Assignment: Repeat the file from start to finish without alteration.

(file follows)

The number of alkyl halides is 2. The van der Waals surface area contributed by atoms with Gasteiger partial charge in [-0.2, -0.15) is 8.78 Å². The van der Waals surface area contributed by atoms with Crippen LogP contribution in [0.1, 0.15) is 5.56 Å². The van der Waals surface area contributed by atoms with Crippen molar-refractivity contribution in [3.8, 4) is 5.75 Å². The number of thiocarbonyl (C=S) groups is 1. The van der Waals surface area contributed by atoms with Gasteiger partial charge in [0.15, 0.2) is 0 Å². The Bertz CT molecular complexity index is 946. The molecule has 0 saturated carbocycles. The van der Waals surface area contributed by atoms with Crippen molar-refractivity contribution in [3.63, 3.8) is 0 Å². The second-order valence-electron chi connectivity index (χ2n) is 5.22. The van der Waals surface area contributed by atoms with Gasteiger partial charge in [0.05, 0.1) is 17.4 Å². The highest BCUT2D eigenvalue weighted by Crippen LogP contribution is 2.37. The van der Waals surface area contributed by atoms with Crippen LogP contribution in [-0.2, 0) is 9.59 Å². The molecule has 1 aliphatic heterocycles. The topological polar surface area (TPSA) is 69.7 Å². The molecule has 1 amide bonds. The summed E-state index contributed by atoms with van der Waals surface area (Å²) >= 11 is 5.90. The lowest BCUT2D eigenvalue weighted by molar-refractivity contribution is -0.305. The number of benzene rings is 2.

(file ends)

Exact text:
The number of alkyl halides is 2. The van der Waals surface area contributed by atoms with Gasteiger partial charge in [-0.2, -0.15) is 8.78 Å². The van der Waals surface area contributed by atoms with Crippen LogP contribution in [0.1, 0.15) is 5.56 Å². The van der Waals surface area contributed by atoms with Crippen molar-refractivity contribution in [3.8, 4) is 5.75 Å². The number of thiocarbonyl (C=S) groups is 1. The van der Waals surface area contributed by atoms with Gasteiger partial charge in [0.15, 0.2) is 0 Å². The Bertz CT molecular complexity index is 946. The molecule has 0 saturated carbocycles. The van der Waals surface area contributed by atoms with Crippen molar-refractivity contribution in [3.63, 3.8) is 0 Å². The second-order valence-electron chi connectivity index (χ2n) is 5.22. The van der Waals surface area contributed by atoms with Gasteiger partial charge in [0.05, 0.1) is 17.4 Å². The highest BCUT2D eigenvalue weighted by Crippen LogP contribution is 2.37. The van der Waals surface area contributed by atoms with Crippen LogP contribution in [-0.2, 0) is 9.59 Å². The molecule has 1 aliphatic heterocycles. The topological polar surface area (TPSA) is 69.7 Å². The molecule has 1 amide bonds. The summed E-state index contributed by atoms with van der Waals surface area (Å²) >= 11 is 5.90. The lowest BCUT2D eigenvalue weighted by molar-refractivity contribution is -0.305. The number of benzene rings is 2.